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Airport workers' union says bosses changed tune after Trump election

Workers at Philadelphia International Airport accuse their employers of tearing up benefits agreements after Donald Trump took the White House.
Philadelphia International Airport workers, part of the 32BJ labor union, marched outside of Terminal B/C to demand a contract with American Airlines subcontractors PrimeFlight and Prospect, at PHL International, July 13, 2017. (Charles Mostoller)

Although airport workers have held off promised strikes this week, workers held a rally Thursday at the Philadelphia International Airport to remind the companies involved that they are willing to strike if need be.

“They aren’t even trying to work with us,” said Alfred Williams, a baggage handler at the airport. “A lot of my co-workers are fed up.”

Members of 32BJ SEIU, a union that represents service industry employees including low-wage workers in fast food, health care and airport services, had planned to call a strike at Philadelphia International Airport on Wednesday until American Airlines entered what a union representative called “last minute discussions."

Williams, 30, of Germantown, works for PrimeFlight, a subcontractor under American Airlines. Four years ago he started at a salary of $7.25 an hour, and though negotiations in recent years have raised most airport worker salaries to about $12 an hour, he said it’s not a fair wage for the work he does on a daily basis.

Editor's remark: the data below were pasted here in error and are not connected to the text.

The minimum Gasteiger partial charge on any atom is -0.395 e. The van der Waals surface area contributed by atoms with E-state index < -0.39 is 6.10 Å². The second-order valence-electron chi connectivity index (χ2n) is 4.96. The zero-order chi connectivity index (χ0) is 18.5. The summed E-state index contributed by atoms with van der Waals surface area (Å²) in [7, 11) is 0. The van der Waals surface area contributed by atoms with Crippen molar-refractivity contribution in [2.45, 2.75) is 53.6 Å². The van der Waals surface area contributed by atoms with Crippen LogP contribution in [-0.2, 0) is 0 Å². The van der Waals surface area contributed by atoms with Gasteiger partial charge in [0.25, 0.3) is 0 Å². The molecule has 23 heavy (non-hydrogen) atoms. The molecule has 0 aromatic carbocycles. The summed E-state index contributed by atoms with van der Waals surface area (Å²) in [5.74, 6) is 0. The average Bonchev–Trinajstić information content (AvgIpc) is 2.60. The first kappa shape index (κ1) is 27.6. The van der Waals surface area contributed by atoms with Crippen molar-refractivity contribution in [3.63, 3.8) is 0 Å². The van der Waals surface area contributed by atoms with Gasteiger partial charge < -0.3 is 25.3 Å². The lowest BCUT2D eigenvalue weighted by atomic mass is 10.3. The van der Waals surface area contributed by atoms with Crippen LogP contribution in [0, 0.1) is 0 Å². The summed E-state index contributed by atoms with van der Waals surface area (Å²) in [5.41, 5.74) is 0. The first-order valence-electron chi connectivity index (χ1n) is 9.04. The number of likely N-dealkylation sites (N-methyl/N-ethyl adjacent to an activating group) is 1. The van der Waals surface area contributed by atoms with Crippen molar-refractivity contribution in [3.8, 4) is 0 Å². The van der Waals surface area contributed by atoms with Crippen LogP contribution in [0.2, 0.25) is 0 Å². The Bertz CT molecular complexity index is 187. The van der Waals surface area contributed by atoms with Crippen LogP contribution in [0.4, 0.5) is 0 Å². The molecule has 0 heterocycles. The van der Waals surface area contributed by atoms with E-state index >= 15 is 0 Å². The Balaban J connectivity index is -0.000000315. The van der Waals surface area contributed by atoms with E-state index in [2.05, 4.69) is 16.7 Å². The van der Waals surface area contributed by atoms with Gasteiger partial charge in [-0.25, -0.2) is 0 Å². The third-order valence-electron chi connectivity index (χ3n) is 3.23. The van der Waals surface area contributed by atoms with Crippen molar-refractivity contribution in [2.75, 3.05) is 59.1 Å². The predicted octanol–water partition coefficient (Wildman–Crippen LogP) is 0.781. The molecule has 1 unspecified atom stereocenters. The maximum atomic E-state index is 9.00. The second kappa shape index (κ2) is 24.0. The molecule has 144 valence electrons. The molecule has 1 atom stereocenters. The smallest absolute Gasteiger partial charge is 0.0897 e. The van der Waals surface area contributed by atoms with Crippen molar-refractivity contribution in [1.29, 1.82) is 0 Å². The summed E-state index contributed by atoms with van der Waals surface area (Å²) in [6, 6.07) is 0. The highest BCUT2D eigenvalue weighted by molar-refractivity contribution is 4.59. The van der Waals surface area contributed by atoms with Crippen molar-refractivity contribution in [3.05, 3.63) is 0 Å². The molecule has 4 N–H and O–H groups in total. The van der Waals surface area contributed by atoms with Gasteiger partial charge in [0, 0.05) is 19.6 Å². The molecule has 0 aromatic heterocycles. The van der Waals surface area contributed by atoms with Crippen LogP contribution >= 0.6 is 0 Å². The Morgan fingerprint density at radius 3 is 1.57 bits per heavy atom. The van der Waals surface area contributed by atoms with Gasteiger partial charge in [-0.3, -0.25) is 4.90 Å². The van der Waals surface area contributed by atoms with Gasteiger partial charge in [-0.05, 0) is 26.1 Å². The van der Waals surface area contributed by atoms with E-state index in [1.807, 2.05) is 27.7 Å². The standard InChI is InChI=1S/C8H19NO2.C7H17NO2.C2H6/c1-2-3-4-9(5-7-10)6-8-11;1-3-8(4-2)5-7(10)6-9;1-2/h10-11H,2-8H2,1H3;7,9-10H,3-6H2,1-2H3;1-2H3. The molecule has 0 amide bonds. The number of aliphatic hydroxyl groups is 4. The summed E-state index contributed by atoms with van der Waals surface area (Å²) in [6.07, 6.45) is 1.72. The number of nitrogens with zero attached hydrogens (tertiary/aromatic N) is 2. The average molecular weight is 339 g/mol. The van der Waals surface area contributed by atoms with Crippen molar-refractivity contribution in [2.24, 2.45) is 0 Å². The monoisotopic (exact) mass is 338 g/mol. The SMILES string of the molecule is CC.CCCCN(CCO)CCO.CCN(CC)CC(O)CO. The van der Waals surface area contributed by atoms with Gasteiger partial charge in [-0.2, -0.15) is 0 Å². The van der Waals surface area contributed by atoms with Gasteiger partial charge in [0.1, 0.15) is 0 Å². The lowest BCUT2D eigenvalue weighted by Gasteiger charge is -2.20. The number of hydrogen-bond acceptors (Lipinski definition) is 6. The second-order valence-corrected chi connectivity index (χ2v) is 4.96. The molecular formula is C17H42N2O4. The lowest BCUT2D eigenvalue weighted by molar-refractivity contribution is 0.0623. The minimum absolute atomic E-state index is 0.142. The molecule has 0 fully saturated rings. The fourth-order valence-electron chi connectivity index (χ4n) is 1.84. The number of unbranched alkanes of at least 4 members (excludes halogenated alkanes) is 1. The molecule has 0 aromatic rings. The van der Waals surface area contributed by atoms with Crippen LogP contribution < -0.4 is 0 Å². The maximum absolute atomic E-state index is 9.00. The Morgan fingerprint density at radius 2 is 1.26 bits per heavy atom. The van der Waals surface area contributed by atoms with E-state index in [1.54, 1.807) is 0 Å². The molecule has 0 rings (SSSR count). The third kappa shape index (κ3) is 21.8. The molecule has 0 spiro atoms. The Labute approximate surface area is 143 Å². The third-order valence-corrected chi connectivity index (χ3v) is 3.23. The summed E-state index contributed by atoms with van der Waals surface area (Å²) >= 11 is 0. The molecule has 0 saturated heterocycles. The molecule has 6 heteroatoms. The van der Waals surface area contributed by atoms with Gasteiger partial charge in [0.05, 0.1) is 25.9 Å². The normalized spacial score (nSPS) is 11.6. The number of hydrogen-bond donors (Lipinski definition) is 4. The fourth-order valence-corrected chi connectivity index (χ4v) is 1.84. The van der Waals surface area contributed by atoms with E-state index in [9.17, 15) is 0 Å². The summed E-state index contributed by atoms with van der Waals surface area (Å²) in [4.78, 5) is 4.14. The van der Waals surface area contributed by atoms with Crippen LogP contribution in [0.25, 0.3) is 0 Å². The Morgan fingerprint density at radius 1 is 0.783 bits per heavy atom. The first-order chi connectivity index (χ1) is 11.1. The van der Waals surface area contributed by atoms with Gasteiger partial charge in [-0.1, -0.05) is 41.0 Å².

“I can go through a thousand or more bags a day," Williams said. "That takes a lot out of a person."

According to 32BJ SEIU vice president Gabe Morgan, the workers in the union are faced with “poverty-level wages." He explained that airport jobs like baggage handler and janitor used to be union jobs, but were eventually subcontracted out to companies like PrimeFlight and Prospect Airport Services, which he said pay lower wages for the same work.

In an effort to push for workers to get basic health benefits, paid sick days and the ability to negotiate for better wages, workers held a strike during the Democratic National Convention last year.

At that time, Morgan said, the union had believed they had “reached a framework” of a deal with American Airlines.

However, Morgan said, when Donald Trump won the election, the airline and its subcontractors backed out of the deal.

“We sat down to talk and we thought we had reached a framework,” said Morgan. “Then, after that [Trump’s election] happened and American backed out of the deal and the contractors backed out of the deal.”

Also, on Thursday, Mayor Jim Kenney released a statement, urging the subcontracting companies to “keep their word and take actions” to avoid disruption of service at the airport that a strike would likely cause.

“Just as important as the airport is to our economy, so too is our respect for our workers’ rights to organize and access better paying jobs, which is why we’ve worked to ensure 21st Century Wage standards were adopted into the current lease,” Kenney said in a statement. “We are prepared to explore legal options, including the revocation of licenses if there have been violations of the labor peace provisions of the license agreements between the City and the contractors.”

According to Morgan, parties on both sides are still in discussions.

But the union, which nationally has 163,000 members in eleven states and Washington, D.C., is still prepared to strike.